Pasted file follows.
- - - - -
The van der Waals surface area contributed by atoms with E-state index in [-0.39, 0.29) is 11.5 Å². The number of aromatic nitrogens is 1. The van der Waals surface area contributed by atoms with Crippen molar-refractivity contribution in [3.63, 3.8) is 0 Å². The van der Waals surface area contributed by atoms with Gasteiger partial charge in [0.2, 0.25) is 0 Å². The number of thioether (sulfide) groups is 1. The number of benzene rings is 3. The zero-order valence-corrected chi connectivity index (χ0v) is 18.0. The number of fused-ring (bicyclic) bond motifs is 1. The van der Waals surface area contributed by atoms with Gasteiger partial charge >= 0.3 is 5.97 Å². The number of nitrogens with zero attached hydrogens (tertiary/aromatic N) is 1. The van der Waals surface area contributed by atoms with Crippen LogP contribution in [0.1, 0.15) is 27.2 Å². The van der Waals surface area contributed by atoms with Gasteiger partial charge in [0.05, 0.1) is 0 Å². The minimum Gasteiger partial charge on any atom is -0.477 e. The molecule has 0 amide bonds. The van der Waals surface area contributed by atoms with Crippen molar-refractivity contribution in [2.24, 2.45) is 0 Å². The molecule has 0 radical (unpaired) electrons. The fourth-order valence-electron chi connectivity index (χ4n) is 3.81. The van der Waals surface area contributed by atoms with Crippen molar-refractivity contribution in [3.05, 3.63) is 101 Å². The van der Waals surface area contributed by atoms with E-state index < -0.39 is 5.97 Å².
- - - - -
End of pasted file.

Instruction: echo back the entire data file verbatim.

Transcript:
The van der Waals surface area contributed by atoms with E-state index in [-0.39, 0.29) is 11.5 Å². The number of aromatic nitrogens is 1. The van der Waals surface area contributed by atoms with Crippen molar-refractivity contribution in [3.63, 3.8) is 0 Å². The van der Waals surface area contributed by atoms with Gasteiger partial charge in [0.2, 0.25) is 0 Å². The number of thioether (sulfide) groups is 1. The number of benzene rings is 3. The zero-order valence-corrected chi connectivity index (χ0v) is 18.0. The number of fused-ring (bicyclic) bond motifs is 1. The van der Waals surface area contributed by atoms with Gasteiger partial charge >= 0.3 is 5.97 Å². The number of nitrogens with zero attached hydrogens (tertiary/aromatic N) is 1. The van der Waals surface area contributed by atoms with Crippen LogP contribution in [0.1, 0.15) is 27.2 Å². The van der Waals surface area contributed by atoms with Gasteiger partial charge in [0.05, 0.1) is 0 Å². The minimum Gasteiger partial charge on any atom is -0.477 e. The molecule has 0 amide bonds. The van der Waals surface area contributed by atoms with Crippen molar-refractivity contribution in [2.24, 2.45) is 0 Å². The molecule has 0 radical (unpaired) electrons. The fourth-order valence-electron chi connectivity index (χ4n) is 3.81. The van der Waals surface area contributed by atoms with Crippen molar-refractivity contribution in [3.05, 3.63) is 101 Å². The van der Waals surface area contributed by atoms with E-state index < -0.39 is 5.97 Å².